For one week each year, France is all about cows and goats and mutton.
People genuinely love it, politicians worship it and the French media drools over it: It’s called the “Salon de l’Agriculture” and if you’re French there is simply no way around it.
This year, the salon will take place between February 22nd and March 2nd but before FrenchPeasants ventures into the actual coverage of the Salon itself, I would like to explain why this is such a big deal.
What is the Salon de l’Agriculture?
The salon was created in 1844 to replace the countryside fairs that took place all over France. The idea was to regroup all the farmers in one place and have them display their production and compete over the quality of their livestock.
In 1870 the Salon came to Paris, and in 1925 more specifically to Porte de Versailles. It hasn’t moved since.
Four reasons why it matters:
The best samples of the year’s production
Drawing from the tradition of the General Agricultural Competition for Animals, the salon is the place where professionals display the “best” livestock France has to offer. Genetics are often very impressive and the breeding market is tough.
Gastronomy-wise also, “terroir” producers from all over France bring the best cheeses, wines, meats and local specialities to the fair!
French soul re-enacted
France perceives itself as a rural country much more than a maritime or industrial nation. Although they might have never lived in the countryside, French people identify with rurality and take advantage of this salon to reconnect with their roots. If you walk around the show, you will hear countless people referring to an old aunt who used to be from Bretagne or a grandpa from Auvergne.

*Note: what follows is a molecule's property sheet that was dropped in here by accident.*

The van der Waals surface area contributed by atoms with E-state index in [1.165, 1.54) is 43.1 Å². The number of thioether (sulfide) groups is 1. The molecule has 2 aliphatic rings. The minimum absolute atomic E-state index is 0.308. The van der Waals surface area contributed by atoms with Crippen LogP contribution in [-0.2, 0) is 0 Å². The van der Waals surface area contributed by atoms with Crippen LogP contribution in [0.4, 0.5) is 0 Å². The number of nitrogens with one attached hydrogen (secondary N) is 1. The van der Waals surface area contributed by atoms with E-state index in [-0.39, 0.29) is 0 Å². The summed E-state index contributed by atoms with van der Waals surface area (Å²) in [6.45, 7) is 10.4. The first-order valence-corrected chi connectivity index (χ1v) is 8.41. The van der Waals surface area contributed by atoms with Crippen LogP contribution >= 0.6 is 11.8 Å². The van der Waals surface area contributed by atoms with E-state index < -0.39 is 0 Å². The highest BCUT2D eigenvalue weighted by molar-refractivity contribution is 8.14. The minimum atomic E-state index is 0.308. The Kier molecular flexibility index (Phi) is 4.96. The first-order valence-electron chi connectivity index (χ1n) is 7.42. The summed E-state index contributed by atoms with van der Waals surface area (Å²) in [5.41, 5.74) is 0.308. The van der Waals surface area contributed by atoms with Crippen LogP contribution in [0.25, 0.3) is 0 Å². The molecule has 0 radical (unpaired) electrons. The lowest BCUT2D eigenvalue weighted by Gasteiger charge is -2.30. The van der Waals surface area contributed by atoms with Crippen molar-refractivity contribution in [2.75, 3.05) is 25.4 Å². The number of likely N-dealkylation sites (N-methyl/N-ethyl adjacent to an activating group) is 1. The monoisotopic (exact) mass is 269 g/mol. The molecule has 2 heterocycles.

The salon de l’Agriculture is today the second most visited fair in France after the international automobile show with almost 700000 visitors last year.
Parisian visitors like to bring their children to this vast farm and learn about how their food is being produced.
Every politician goes to the salon and even more so during the presidential campaign.
According to analysts, this serves a double purpose for candidates: It can help them win the “peasants’ votes” and it gives them a good image –someone who knows about the rural heritage, respects local producers and hopefully has family in one of the provinces. For President Sarkozy this exercice was not easy:
In 2012, Candidate Francois Hollande spent 10 hours there but probably the best at this exercise was President Jacques Chirac.
All the French media covers the Salon de l’Agriculture. The spotlights are on for 9 days and that’s probably the only time of the year you’ll hear so much about the rural world’s preoccupations.